Archaeological site display
Bill Strain and Pat Julig made a deputation to council regarding the establishment of an education display at the archaeological site in Sheguiandah.
Mr. Strain explained that in the 1990s there were public meetings and talk around the council table about developing an archaeological interpretation centre, but that nothing ever happened.
He suggested that council reconsider the idea of an education display and proposed the vacant lot that the township owns on David Street, opposite of the Esposto residence.
“The advantages to the site on David Street is that it is close to the highway and very close to the actual dig site,” said Mr. Strain. “Walking trails could be developed at a future date and another advantage of this location is that the lot frontage of 150 feet offers plenty of parking space.”
The pair noted that they had talked to neighbours who said they had no objective to the development.
Councillor Melissa Peters inquired if Mr. Strain and Mr. Julig were “envisioning something similar to the fish viewing station” in terms of the education display.
Mr. Julig responded yes, but a bit bigger, with seven to 10 panels and a covering.
Mayor Al MacNevin directed staff to begin looking into the suggested location and explained that council could not pass a motion regarding the proposal until its next council meeting as per council’s policy with deputations.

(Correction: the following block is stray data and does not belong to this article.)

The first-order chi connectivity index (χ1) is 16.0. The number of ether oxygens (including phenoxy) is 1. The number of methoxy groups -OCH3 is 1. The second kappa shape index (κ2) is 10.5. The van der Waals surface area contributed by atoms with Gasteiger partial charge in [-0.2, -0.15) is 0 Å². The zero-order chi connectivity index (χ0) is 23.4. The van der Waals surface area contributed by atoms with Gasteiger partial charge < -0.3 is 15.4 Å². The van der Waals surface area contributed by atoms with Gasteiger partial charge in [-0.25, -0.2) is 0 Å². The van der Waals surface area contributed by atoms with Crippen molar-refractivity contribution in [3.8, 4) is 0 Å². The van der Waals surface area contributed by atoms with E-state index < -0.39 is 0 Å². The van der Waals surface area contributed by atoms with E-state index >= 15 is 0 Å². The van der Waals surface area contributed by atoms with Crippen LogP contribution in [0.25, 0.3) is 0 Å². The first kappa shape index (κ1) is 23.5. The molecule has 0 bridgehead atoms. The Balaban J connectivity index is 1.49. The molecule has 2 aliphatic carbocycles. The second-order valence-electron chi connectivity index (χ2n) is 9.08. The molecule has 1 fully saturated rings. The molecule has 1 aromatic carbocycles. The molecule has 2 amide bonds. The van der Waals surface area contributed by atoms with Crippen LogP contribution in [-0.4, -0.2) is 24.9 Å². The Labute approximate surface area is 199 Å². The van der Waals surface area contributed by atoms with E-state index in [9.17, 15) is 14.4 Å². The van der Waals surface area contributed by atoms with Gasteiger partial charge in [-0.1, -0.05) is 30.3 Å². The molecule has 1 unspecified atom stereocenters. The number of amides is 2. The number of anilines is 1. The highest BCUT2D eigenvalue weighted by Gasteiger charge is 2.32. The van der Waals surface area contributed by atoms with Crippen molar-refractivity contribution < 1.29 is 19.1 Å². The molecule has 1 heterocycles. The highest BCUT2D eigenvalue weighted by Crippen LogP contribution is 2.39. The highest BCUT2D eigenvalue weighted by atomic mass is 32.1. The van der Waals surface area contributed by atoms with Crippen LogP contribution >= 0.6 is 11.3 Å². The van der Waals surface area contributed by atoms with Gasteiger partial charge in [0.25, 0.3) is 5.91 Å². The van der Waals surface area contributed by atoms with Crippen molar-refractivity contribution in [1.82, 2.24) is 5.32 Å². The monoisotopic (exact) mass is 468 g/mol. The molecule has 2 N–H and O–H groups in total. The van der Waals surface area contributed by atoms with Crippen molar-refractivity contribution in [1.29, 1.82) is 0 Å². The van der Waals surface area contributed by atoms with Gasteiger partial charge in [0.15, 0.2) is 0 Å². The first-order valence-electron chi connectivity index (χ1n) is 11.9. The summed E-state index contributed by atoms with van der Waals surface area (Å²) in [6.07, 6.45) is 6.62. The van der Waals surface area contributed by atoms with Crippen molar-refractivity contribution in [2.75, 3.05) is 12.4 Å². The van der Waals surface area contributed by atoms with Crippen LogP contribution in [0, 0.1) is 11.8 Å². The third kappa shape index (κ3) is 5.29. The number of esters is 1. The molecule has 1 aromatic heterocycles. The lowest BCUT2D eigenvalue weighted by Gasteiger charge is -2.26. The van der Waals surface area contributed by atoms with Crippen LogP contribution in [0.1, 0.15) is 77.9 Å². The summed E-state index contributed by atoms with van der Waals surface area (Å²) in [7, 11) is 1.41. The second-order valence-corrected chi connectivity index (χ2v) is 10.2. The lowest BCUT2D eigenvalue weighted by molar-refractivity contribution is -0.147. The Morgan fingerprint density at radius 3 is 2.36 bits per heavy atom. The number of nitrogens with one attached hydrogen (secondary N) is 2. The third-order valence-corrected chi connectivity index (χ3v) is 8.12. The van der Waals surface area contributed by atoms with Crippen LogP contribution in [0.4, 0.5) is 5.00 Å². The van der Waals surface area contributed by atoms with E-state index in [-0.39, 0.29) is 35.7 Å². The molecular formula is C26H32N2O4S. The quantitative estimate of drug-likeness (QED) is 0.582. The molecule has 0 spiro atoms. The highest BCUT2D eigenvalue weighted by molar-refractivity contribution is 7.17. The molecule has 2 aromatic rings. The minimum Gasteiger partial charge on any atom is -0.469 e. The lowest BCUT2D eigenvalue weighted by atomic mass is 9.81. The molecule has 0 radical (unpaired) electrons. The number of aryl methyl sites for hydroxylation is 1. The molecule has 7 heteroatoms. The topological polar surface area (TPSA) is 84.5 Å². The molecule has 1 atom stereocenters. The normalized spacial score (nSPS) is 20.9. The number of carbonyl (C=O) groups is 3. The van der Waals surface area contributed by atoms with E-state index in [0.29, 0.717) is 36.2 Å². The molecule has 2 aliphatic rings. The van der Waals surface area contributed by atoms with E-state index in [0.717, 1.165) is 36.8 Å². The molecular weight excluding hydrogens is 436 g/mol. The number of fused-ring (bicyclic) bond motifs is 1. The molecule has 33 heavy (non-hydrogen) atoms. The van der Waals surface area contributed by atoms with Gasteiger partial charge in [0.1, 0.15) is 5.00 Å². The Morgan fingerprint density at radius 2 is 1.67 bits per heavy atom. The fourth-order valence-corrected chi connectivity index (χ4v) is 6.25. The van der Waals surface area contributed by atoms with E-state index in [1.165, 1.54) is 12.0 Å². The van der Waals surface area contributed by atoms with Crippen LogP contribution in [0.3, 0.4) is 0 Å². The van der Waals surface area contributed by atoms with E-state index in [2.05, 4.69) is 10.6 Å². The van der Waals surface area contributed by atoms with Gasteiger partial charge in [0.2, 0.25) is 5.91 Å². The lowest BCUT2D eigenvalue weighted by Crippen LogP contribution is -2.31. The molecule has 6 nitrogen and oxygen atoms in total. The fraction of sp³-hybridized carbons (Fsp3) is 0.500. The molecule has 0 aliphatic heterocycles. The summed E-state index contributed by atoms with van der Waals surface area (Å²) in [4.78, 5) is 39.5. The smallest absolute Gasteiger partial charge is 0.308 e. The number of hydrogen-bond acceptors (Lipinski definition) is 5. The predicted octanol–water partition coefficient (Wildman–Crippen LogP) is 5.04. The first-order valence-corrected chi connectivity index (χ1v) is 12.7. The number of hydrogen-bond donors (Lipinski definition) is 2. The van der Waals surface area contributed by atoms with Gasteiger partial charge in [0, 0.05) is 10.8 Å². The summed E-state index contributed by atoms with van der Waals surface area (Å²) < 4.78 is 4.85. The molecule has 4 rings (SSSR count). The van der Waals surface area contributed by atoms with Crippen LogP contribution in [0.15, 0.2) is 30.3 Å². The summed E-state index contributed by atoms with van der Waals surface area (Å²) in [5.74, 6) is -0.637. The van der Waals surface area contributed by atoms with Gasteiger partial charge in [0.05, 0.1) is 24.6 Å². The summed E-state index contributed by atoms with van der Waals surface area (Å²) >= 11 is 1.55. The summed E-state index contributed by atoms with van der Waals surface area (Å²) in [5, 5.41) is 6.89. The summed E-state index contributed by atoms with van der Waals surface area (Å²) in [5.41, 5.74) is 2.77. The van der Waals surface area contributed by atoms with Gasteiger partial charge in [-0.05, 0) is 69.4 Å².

“It’s nice to see something being proposed for the site,” commented Councillor Michael Erskine.”
“Thank you for coming out and proposing this,” added Mayor MacNevin.
Council reviewed a letter from Manitoulin Streams, requesting funding support for the 2017 streams restoration initiative. Council commended the organization for getting its request in so early in the budget process, but deferred the request to a future 2017 budget meeting.
The Northeast Town council received a letter from Lyle Van Every requesting signage at the end of North Channel Drive.
“Our cottage is located over the hill (on North Channel Drive) past the turn onto Cedar Cove,” wrote Mr. Van Every. “The concession road runs to the lake right beside us. We have had problems this summer with people camping overnight and leaving garbage behind. We have even witnessed one person dump brush off. Would it be possible to get a ‘no overnight camping/no parking or dumping’ sign put up?”
Council agreed it was a good idea and carried a motion for signage to be placed at the concession road.
Council received a letter regarding forced organ donation of the Falun Dafa by the Chinese government and carried a motion that the Northeast Town “urges the Canadian government to communicate with the Chinese regime to stop the forced organ harvesting from Falun Gong practitioners and to end the inhumane persecution of all Falun Gong practitioners.”
Councillor Laurie Cook, council’s representative on the Little Current Library board, gave an update to council highlighting that the library is now open on Mondays. She also noted the knitting programs, games on Friday and other “good stuff” happening at the library. “The books are moving well, the DVDs are flying off the shelves and the young adults section has been very popular,” added Councillor Cook.
She said that she would not be speaking about the letter writing campaign, but that the library board was having a special meeting to discuss it.
“I read some of the emails,” commented Councillor Bill Koehler. “Does the librarian not work for the board?”
“The board had no input in what he was saying and we will be addressing this,” responded Councillor Cook.